ALBUM REVIEW: Greg Puciato – Mirrorcell 

Since The Dillinger Escape Plan disbanded in 2017, their enigmatic frontman appears to be a man on a mission, allowing his creative juices to flow and taking the opportunity to musically expand and collaborate like never before. 

First he created his own artistic collective and record label Federal Prisoner, delivering a second album with his experimental eightie’s influenced dark-pop / synthwave project The Black Queen, before once again joining forces with Max Cavalera and Troy Sanders to create a second record for Killer Be Killed. Then in 2020 Puciato released his debut solo album Child Soldier:Creator Of God, a critically acclaimed blend of styles and influences, incorporating everything we had come to know previously, and with a sizable dose of electronica. 

And yet somehow he now also finds the time to deliver his sophomore full length solo album.

It’s difficult to know what to expect from the album given the eclecticism of Puciato’s output over the last five years, however the intro ‘In This Hell You’ll Find Yourself’, paints a fine picture of what’s to come, as a soaring lead guitar licks over the top of a chugging riff, before they melt into a concoction of duel distortion.

The album then kicks off proper with ‘Reality Spiral’, where the guitars continue in the same vein before Puciato’s powerful, clean singing is introduced. It’s fair to say that it seems the influence of hanging out so closely with Jerry Cantrell is strong on the early part of this record, as the track bares a strong resemblance to Alice In Chains at their heaviest, with a hint of Soundgarden in the chorus.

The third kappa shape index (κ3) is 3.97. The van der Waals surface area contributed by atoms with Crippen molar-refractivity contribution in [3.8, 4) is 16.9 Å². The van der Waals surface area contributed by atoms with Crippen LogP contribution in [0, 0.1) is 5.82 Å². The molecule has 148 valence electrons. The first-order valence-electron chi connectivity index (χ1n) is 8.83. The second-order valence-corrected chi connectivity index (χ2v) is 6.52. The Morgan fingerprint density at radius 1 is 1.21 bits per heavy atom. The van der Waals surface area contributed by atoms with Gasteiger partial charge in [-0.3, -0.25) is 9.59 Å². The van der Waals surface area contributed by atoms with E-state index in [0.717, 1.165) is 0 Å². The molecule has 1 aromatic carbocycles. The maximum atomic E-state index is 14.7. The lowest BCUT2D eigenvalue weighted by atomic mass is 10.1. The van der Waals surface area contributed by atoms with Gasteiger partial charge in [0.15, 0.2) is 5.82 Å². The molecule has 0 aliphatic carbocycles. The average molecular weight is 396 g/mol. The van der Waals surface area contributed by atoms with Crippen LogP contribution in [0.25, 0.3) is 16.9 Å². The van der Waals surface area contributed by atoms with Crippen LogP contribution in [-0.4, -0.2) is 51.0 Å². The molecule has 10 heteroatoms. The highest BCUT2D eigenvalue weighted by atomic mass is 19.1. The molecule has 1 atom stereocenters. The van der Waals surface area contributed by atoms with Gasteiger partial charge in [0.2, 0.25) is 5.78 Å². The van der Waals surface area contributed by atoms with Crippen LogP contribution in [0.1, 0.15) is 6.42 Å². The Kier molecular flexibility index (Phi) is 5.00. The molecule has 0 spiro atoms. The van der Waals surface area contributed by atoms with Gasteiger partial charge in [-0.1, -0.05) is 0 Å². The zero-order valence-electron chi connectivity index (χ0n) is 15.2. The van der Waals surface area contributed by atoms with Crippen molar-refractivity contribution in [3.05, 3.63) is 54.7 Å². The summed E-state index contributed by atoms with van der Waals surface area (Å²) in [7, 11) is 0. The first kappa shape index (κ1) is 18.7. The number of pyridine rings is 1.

This continues on ‘No More Lives To Give’ with harmonised vocals on the verse. There is some haunting lead guitar work following on from an awesome solo on ‘Reality Spiral’, which shows just how impressive Puciato is as a guitarist, and it’s also worth noting that as with his debut solo record, he has performed everything bar the live drums himself on this release. 

Elsewhere, Puciato creates a smoky bar room vibe with baritone vocals, and an alluring bass hook on ‘Never Wanted That’, while on ‘Lowered’ he channels influence from the likes of The Cure and Depeche Mode. With ‘We’ he edges closest to his work with The Black Queen, with the prominent use of an 808 style drum machine. 

On ‘Eclipse’ his vocals take on an ethereal quality over a deep growling bass and dream like guitar lead, which then explodes into a heavy final riff with intense but subtle screams, before Puciato shows off further great guitar work and vocals that again bring forth memories of the late great Layne Staley on ‘Rainbow Underground’. Mirrorcell finishes with ‘All Waves To Nothing’ and is the records most aggressive track, starting off with a stoner / doom vibe and a rolling bass, before Puciato’s echoed screams take over. 

And before you know it the record is done. Somewhat of an emotionally pure rollercoaster ride, which definitely has a more cohesive sense of direction than its predecessor. And a record that, in my opinion, cements Greg Puciato as one of the finest current voices, musicians and solo artists of today.

Buy the album here:

9 / 10